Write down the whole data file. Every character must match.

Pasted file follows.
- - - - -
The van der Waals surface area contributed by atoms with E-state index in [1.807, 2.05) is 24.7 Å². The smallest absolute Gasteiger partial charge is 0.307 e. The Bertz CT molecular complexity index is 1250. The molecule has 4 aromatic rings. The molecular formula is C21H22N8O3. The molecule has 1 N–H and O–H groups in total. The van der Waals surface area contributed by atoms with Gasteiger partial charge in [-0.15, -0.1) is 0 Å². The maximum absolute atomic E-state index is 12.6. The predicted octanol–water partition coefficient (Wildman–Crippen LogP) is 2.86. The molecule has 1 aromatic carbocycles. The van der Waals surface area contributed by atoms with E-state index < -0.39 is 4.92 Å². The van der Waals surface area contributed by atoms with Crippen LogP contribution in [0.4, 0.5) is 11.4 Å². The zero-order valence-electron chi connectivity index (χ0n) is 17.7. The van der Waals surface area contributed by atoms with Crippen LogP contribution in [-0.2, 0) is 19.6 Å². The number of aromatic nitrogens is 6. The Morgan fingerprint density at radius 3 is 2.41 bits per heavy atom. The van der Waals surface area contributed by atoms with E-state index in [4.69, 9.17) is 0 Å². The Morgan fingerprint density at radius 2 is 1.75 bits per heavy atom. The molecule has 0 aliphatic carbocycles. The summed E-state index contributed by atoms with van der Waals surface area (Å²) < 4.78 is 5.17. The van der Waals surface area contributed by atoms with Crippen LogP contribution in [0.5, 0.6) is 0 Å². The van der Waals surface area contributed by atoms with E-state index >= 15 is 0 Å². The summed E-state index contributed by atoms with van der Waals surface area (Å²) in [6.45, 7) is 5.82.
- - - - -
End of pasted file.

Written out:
The van der Waals surface area contributed by atoms with E-state index in [1.807, 2.05) is 24.7 Å². The smallest absolute Gasteiger partial charge is 0.307 e. The Bertz CT molecular complexity index is 1250. The molecule has 4 aromatic rings. The molecular formula is C21H22N8O3. The molecule has 1 N–H and O–H groups in total. The van der Waals surface area contributed by atoms with Gasteiger partial charge in [-0.15, -0.1) is 0 Å². The maximum absolute atomic E-state index is 12.6. The predicted octanol–water partition coefficient (Wildman–Crippen LogP) is 2.86. The molecule has 1 aromatic carbocycles. The van der Waals surface area contributed by atoms with E-state index < -0.39 is 4.92 Å². The van der Waals surface area contributed by atoms with Crippen LogP contribution in [0.4, 0.5) is 11.4 Å². The zero-order valence-electron chi connectivity index (χ0n) is 17.7. The van der Waals surface area contributed by atoms with Crippen LogP contribution in [-0.2, 0) is 19.6 Å². The number of aromatic nitrogens is 6. The Morgan fingerprint density at radius 3 is 2.41 bits per heavy atom. The van der Waals surface area contributed by atoms with E-state index in [4.69, 9.17) is 0 Å². The Morgan fingerprint density at radius 2 is 1.75 bits per heavy atom. The molecule has 0 aliphatic carbocycles. The summed E-state index contributed by atoms with van der Waals surface area (Å²) < 4.78 is 5.17. The van der Waals surface area contributed by atoms with Crippen LogP contribution in [0.5, 0.6) is 0 Å². The van der Waals surface area contributed by atoms with E-state index >= 15 is 0 Å². The summed E-state index contributed by atoms with van der Waals surface area (Å²) in [6.45, 7) is 5.82.